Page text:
Take advantage of this FREE Ornamental Garden Companion Planting Chart to create a garden rich with vivid colors and lush foliage.
My flower garden was not doing so well. The Marigolds were leggy and thin, the Lavender didn’t flower like my neighbor’s, and I’d like to forget the poor Daffodils, drooping with sadness and lack of sunlight. I thought that maybe flowers weren’t for me. Then I learned more about ornamental garden companion planting.
Companion planting is based on the idea that certain plants work well together. Like good coworkers or a winning soccer team, they thrive in similar conditions and help each other out. The most famous grouping is probably corn, beans, and squash. Beans provide the nitrogen that corn and squash need, corn offers the bean vines a place to climb, and the big leaves of the squash plant help the soil retain moisture. But the idea works with other plants, too.
For example, rosemary and oregano both grow well with the soil on the drier side. Ferns and Bleeding Hearts are both native to woodlands, so they grow well together in moist, fertile soil with sunlight filtering through taller trees. So now, with a little more planning and thinking about the growing conditions around my home, my garden is doing much better. Bees, butterflies, and hummingbirds visit regularly, and there’s plenty of color for me to enjoy, too.
I’d love to share with you some of these groups of flowers and herbs, so you, too, can enjoy a garden with fantastic foliage and busy bees. I find looking at a chart is easier sometimes than reading through the information, so this Ornamental Garden Companion Planting Chart is the result of that.
Nothing catches the eye like a colorful flower garden. Be it part of your carefully-tended landscaping or something on the “wilder” side, flowers are one of nature’s ways of grabbing our attention and helping us remember the beauty in the everyday. But even nature has some rules around design. And this Ornamental Garden Companion Planting Chart is the key to figuring out that design.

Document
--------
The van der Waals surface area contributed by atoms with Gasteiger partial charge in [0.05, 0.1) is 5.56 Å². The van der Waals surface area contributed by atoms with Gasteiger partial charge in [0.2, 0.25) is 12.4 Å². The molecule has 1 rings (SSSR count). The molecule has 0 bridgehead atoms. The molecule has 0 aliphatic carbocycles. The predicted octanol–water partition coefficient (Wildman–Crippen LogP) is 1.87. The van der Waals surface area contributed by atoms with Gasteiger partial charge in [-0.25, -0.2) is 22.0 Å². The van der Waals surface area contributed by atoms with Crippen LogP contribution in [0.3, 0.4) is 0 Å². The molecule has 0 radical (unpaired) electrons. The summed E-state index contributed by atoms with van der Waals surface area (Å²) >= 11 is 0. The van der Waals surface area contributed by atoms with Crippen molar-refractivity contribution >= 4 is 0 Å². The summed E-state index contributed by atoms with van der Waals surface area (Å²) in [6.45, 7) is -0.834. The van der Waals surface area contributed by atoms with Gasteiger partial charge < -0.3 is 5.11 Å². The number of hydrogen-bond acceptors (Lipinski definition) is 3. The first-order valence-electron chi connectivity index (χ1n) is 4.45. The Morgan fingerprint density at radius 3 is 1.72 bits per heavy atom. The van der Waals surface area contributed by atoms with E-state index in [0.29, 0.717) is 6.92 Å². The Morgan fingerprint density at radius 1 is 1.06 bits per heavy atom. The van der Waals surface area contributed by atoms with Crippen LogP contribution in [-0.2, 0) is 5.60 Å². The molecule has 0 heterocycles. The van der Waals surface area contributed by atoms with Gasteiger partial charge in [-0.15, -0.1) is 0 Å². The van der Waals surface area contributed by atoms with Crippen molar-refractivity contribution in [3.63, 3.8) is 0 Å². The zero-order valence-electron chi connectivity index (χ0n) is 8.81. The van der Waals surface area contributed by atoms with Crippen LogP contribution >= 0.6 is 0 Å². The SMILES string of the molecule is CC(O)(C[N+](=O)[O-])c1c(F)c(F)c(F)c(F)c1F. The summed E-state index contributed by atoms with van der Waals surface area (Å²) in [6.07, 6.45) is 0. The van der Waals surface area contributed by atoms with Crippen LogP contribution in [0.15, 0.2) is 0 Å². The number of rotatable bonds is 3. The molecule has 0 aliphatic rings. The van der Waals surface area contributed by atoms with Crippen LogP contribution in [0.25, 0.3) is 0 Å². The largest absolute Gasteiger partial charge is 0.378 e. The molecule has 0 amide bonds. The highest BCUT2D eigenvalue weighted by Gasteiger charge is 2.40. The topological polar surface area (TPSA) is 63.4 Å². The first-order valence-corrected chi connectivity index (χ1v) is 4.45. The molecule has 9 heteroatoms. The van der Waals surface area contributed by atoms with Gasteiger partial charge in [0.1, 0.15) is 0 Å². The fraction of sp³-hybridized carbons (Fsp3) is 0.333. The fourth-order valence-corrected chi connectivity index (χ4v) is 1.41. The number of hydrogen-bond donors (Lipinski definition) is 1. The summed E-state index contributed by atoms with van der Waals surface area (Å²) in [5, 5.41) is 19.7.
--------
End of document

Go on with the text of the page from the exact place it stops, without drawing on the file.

Hostas, for example, enjoy partial to full shade and fertile, well-drained soil. Lilacs, on the other hand, need full sun and very well-drained soil. I love them both, but with such different requirements, they are not the most ideal for ornamental garden companion planting.
So what can we grow with Lilacs? Peonies, Daylilies, and Daffodils are good options. They all like lots of sun and fertile, well-drained soil. What about those Hostas? Or Marigolds? Or Roses?
This Ornamental Garden Companion Planting Chart has dozens of flower and herb combinations, based on soil and sunlight needs and categorized under nine of the most popular flowers. You can use it to plan out your garden and plant companion plants together.
Whether you have a shady yard or full sun and loamy soil, this beautifully illustrated chart offers plenty of ideas for a gorgeous garden. With dozens of plants to choose from and even more companion combinations, you can have an abundance of colorful, healthy, and happy plants! Oh! And did I mention – it’s free! Download our Ornamental Garden Companion Planting Chart today.